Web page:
DO WE TRUST IN OPPRESSION, VIOLENCE, AND REVENGE, OR DO WE TRUST IN GOD?
A SERMON ORIGINALLY DELIVERED AT
THE FEDERATED CHURCH OF ATHENS
26 JANUARY 1997
BY Frank L. Hoffman, Pastor
Before I even considered asking you the question presented as the theme of today's service, "Do we trust in oppression, violence, and revenge, or do we trust in God?" I knew what your answer would be.
You would emphatically say, "We trust in God!"
In fact, some of you might be downright indignant that I would even think to question you on such a matter.
But on the other hand, you've known me for quite some time now, and you know that I'm simply trying to make a point and not point a finger.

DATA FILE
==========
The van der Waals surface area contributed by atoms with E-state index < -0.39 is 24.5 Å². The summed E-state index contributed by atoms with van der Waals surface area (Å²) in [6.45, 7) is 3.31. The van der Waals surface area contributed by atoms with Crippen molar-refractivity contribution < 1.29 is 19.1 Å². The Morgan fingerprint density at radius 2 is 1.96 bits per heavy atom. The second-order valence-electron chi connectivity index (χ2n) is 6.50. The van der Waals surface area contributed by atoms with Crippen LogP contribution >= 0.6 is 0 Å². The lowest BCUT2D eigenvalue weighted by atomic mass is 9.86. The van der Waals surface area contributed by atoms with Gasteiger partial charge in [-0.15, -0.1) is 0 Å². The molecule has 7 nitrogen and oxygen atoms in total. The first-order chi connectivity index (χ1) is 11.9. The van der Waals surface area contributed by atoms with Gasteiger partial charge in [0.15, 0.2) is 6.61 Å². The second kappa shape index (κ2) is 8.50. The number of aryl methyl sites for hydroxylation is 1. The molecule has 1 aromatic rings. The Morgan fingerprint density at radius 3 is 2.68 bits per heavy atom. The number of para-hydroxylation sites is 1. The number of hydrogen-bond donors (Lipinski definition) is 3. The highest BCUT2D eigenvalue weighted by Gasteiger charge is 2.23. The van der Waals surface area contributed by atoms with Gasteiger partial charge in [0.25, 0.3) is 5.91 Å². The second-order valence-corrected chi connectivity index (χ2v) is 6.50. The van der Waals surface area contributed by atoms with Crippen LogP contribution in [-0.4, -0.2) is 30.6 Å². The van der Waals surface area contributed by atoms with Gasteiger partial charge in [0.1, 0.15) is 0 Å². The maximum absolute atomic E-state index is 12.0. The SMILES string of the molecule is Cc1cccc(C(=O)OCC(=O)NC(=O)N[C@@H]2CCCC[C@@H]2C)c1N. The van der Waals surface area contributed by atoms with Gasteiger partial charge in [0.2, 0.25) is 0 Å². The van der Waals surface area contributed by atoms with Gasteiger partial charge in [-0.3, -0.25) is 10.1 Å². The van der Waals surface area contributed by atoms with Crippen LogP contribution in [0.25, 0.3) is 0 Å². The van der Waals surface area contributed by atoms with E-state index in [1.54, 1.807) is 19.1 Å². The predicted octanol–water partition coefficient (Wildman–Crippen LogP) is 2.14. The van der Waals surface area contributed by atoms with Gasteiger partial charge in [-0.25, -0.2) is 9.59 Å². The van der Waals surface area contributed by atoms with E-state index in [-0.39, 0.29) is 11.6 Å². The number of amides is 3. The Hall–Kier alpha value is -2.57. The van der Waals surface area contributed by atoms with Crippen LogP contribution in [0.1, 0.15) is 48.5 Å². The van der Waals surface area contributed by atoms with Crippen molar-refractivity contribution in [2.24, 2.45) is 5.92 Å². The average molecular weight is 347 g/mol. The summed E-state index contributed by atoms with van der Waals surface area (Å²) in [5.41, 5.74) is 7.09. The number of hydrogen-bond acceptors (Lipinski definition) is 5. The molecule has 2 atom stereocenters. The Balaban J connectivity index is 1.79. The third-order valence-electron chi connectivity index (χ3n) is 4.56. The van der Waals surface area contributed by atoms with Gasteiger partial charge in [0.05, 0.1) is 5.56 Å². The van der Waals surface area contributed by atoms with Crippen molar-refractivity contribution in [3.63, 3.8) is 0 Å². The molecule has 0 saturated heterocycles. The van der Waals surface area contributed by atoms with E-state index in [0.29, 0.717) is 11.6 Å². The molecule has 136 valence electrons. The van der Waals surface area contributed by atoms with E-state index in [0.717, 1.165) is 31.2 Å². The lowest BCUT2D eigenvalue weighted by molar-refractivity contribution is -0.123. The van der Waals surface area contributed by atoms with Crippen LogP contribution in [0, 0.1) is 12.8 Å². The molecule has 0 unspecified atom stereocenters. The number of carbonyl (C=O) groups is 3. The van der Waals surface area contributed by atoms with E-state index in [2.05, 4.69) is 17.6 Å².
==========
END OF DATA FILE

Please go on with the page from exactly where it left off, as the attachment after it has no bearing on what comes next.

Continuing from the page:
The reason I am presenting this theme today is because we live in a world that is much more willing to trust in oppression, violence, and revenge, than it is willing to trust in God. And since we live in this world, we have to learn to deal with it.
Jesus gives us the answer as to why this occurs, and both Luke and Matthew record it.
Luke says in 6:31:
31. "And just as you want people to treat you, treat them in the same way.
Matthew, in 7:12, says almost the same thing, but adds something more:
12. "Therefore, however you want people to treat you, so treat them, for this is the Law and the Prophets.
This is the "Golden Rule," and it is obviously meant as a guide for us to live lovingly with one another.
That if we treat others with love and respect, they will return that love and respect.
This may be true for many believers, but it is not the way the world operates.